American Oratory: Or, Selections from the Speeches of Eminent Americans

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E. C. & J. Biddle, 1845 - Speeches, addresses, etc., American - 531 pages
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Page 16 - It is in vain, sir, to extenuate the matter. Gentlemen may cry, Peace, Peace — but there is no peace. The war is actually begun! The next gale that sweeps from the north will bring to our ears the clash of resounding arms! Our brethren are already in the field! Why stand we here idle? What is it that gentlemen wish ? What would they have ? Is life so dear, or peace so sweet, as to be purchased at the price of chains and slavery ? Forbid it, Almighty God ! I know not what course others may take;...
Page 301 - By a faction, I understand a number of citizens, whether amounting to a majority or minority of the whole, who are united and actuated by some common impulse of passion, or of interest, adverse to the rights of other citizens, or to the permanent and aggregate interests of the community.
Page 14 - President, it is natural to man to indulge in the illusions of hope. We are apt to shut our eyes against a painful truth, and listen to the song of that siren, till she transforms us into beasts. Is this the part of wise men, engaged in a great and arduous struggle for liberty...
Page 16 - Our petitions have been slighted; our remonstrances have produced additional violence and insult; our supplications have been disregarded; and we have been spurned, with contempt, from the foot of the throne! In vain, after these things, may we indulge the fond hope of peace and reconciliation.
Page 494 - Sir, before God, I believe the hour is come. My judgment approves this measure, and my whole heart is in it. All that I have, and all that I am, and all that I hope, in this life, I am now ready here to stake upon it; and I leave off as I began, that, live or die, survive or perish, I am for the Declaration.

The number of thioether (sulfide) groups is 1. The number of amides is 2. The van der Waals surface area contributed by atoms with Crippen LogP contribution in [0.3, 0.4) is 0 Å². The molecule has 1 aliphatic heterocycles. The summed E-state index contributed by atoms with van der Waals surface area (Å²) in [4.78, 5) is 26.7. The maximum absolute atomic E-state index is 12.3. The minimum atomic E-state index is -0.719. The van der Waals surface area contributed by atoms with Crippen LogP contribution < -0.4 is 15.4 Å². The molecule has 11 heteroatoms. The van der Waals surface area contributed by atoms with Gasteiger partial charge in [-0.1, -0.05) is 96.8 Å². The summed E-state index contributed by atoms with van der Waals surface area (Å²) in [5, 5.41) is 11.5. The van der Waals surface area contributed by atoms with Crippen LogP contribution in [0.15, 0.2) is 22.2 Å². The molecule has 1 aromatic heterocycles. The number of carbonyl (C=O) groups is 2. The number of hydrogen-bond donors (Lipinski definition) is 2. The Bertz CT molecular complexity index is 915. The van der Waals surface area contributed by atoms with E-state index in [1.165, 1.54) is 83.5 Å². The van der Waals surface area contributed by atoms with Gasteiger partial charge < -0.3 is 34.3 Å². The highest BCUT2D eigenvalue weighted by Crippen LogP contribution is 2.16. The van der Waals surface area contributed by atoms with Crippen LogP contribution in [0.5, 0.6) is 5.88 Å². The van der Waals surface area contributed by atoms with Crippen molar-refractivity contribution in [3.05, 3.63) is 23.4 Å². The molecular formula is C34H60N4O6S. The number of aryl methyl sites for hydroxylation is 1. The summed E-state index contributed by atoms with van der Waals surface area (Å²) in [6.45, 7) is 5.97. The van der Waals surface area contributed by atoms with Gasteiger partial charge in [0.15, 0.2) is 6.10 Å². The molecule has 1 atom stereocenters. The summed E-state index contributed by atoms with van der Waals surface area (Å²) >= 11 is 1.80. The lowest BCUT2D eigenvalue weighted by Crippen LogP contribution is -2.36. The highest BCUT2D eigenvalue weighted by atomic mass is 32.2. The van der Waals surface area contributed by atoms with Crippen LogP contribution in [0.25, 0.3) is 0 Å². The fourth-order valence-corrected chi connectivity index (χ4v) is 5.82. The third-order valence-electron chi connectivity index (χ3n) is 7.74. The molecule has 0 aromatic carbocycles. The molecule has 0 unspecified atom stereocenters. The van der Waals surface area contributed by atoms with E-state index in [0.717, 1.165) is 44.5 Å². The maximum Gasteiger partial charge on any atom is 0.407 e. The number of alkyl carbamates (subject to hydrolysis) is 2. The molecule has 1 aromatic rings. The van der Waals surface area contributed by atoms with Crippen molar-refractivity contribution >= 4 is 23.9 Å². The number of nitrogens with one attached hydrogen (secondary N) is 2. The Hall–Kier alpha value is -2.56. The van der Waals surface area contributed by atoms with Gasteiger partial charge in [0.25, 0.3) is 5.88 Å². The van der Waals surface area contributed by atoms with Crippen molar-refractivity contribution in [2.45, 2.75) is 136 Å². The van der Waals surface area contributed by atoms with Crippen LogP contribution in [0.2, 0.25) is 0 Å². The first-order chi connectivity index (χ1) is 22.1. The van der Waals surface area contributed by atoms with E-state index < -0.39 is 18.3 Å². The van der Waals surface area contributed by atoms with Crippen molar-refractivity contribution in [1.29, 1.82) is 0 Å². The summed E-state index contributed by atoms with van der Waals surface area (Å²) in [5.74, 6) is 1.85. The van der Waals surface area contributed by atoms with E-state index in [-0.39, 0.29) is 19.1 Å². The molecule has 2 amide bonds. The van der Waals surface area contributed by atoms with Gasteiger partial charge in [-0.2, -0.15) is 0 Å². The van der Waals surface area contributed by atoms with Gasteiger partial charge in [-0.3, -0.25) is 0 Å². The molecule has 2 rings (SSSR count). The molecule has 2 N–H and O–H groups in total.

Page 22 - ... which is capable of producing the greatest degree of happiness and safety, and is most effectually secured against the danger of mal-administration; and...
Page 199 - That a final judgment or decree in any suit, in the highest Court of law or equity of a State in which a decision in the suit could be had...
Page 15 - Let us not deceive ourselves, sir. These are the implements of war and subjugation — the last arguments to which kings resort. I ask, gentlemen, sir, what means this martial array, if its purpose be not to force us to submission ? Can gentlemen assign any other possible motive for it ? Has Great Britain any enemy in this quarter of the world, to call for all this accumulation of navies and armies t No, sir, she has none.
Page 22 - ... of all the various modes and forms of government, that is best, which is capable of producing the greatest degree of happiness and safety, and is most effectually secured against the danger of...
Page 493 - Are not you, sir, who sit in that chair, is not he, our venerable colleague near you, are you not both already the proscribed...

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